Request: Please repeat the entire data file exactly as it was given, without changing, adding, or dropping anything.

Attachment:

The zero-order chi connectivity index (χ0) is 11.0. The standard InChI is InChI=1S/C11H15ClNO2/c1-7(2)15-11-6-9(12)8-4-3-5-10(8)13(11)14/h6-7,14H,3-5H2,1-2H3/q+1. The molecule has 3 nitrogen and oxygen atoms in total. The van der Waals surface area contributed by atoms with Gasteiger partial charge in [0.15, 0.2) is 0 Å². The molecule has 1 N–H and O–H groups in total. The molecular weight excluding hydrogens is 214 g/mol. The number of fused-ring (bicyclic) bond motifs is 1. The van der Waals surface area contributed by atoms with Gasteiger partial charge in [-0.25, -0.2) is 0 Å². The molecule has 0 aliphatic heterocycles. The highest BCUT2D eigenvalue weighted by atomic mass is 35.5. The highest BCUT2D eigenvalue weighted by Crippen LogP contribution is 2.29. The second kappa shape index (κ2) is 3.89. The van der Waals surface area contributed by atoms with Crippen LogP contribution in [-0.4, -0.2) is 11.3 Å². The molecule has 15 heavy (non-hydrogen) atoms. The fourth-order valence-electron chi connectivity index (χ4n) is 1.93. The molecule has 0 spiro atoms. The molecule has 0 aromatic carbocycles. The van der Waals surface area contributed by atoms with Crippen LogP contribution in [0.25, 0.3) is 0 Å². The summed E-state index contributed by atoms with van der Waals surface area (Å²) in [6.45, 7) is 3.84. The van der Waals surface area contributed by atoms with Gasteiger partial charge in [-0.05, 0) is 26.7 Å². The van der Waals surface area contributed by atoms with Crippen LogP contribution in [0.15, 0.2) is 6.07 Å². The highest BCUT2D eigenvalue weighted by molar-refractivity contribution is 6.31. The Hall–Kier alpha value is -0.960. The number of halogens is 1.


The zero-order chi connectivity index (χ0) is 11.0. The standard InChI is InChI=1S/C11H15ClNO2/c1-7(2)15-11-6-9(12)8-4-3-5-10(8)13(11)14/h6-7,14H,3-5H2,1-2H3/q+1. The molecule has 3 nitrogen and oxygen atoms in total. The van der Waals surface area contributed by atoms with Gasteiger partial charge in [0.15, 0.2) is 0 Å². The molecule has 1 N–H and O–H groups in total. The molecular weight excluding hydrogens is 214 g/mol. The number of fused-ring (bicyclic) bond motifs is 1. The van der Waals surface area contributed by atoms with Gasteiger partial charge in [-0.25, -0.2) is 0 Å². The molecule has 0 aliphatic heterocycles. The highest BCUT2D eigenvalue weighted by atomic mass is 35.5. The highest BCUT2D eigenvalue weighted by Crippen LogP contribution is 2.29. The second kappa shape index (κ2) is 3.89. The van der Waals surface area contributed by atoms with Crippen LogP contribution in [-0.4, -0.2) is 11.3 Å². The molecule has 15 heavy (non-hydrogen) atoms. The fourth-order valence-electron chi connectivity index (χ4n) is 1.93. The molecule has 0 spiro atoms. The molecule has 0 aromatic carbocycles. The van der Waals surface area contributed by atoms with Crippen LogP contribution in [0.25, 0.3) is 0 Å². The summed E-state index contributed by atoms with van der Waals surface area (Å²) in [6.45, 7) is 3.84. The van der Waals surface area contributed by atoms with Gasteiger partial charge in [-0.05, 0) is 26.7 Å². The van der Waals surface area contributed by atoms with Crippen LogP contribution in [0.15, 0.2) is 6.07 Å². The highest BCUT2D eigenvalue weighted by molar-refractivity contribution is 6.31. The Hall–Kier alpha value is -0.960. The number of halogens is 1.